A male offspring, on the other hand, has one X chromosome and one Y chromosome. If he inherits the copy of the X-chromosome with non-working gene from his mother, he has no other X chromosome to compensate, and he will develop CMT. (See also, Genetics and Inheritance.)

  • Can I use 23andMe genetic testing to see if I have CMT?

    23andMe’s genetic testing will not be helpful in detecting CMT. While this type of testing is approved to look for some conditions, such as Bloom syndrome, CMT is not one of them. Moreover, 23andMe testing does not perform a full gene sequence of any conditions, nor is it certified to be used for clinical actionability. This means that if a condition is found using 23andMe testing, that finding would still need to be confirmed in a CLIA-certified lab before the information could be used for clinical purposes (such as treatment or clinical trials).

    Instead, get tested at a genetic testing company because they do test for CMT. Additionally, those labs are CLIA-certified, which means that they have passed government inspection of their processes and proven that they can perform the specific test with almost zero false positives or negatives (genetic testing has a 99.9% success rate). Also, genetic testing companies have specialized individuals who work on variant interpretation with intimate knowledge of the genes and variants tested. This is important because the genetic testing itself is not usually the hard part; the challenge lies in the analysis of those results. Interpretation by a specialized team is vital to procuring accurate results that provide personally and clinically meaningful information to patients and families.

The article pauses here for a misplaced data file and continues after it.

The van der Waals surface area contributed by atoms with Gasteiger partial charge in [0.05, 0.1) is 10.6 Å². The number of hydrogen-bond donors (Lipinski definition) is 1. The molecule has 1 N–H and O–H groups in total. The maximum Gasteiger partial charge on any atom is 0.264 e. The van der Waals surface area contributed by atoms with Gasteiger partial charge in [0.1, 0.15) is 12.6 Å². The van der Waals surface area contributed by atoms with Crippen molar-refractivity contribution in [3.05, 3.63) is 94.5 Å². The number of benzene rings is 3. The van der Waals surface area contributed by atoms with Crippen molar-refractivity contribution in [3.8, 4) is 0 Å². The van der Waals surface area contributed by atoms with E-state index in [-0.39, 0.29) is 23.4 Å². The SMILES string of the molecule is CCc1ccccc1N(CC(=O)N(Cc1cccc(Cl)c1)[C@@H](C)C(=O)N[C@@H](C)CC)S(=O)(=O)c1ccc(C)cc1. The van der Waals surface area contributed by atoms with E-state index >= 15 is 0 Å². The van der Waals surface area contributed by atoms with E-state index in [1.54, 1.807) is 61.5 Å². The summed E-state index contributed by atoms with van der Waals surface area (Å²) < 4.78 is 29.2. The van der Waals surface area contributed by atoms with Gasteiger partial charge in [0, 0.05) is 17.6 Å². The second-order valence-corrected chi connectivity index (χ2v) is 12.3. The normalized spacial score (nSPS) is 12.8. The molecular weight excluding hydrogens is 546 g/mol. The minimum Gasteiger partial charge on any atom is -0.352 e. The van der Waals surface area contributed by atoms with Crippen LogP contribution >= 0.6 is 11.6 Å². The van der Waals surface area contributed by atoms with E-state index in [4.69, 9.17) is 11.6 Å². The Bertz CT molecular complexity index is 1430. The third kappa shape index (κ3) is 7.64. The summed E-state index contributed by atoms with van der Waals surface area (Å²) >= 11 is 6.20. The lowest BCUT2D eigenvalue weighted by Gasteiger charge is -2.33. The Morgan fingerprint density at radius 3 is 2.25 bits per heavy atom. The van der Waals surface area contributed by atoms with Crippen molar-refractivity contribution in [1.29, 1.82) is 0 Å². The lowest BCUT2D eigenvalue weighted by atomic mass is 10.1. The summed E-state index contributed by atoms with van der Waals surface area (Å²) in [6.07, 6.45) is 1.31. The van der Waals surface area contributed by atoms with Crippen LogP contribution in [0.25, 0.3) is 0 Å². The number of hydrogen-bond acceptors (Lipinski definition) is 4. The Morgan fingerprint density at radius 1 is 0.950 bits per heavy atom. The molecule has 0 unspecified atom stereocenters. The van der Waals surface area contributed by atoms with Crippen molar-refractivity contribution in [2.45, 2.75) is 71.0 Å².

Genetic testing does not need to be expensive. Ask your health care professionals about different laboratories that provide genetic testing services to patients at low out-of-pocket cost. Also, note that many insurances will cover genetic testing, particularly if testing is sought for family planning purposes or if the results of testing could change management. To find a genetic counselor, go to www.nsgc.org.

  • What do mutations in the LMNA gene mean?

    Mutations in the LMNA gene can cause symptoms that are typical of CMT as well as symptoms that are not so typical, such as weakness in the parts of the limbs close to the body (e.g. the upper thigh). It is difficult to state what any given mutation in the gene will do. A small fiber neuropathy can cause sensory symptoms, including pain, and can be caused by mutations in the LMNA gene. It is possible that your symptoms are due to CMT, but it is also possible that they are due to a different cause of neuropathy. Your doctor, or a CMT specialist, may be able to help determine the cause of your symptoms.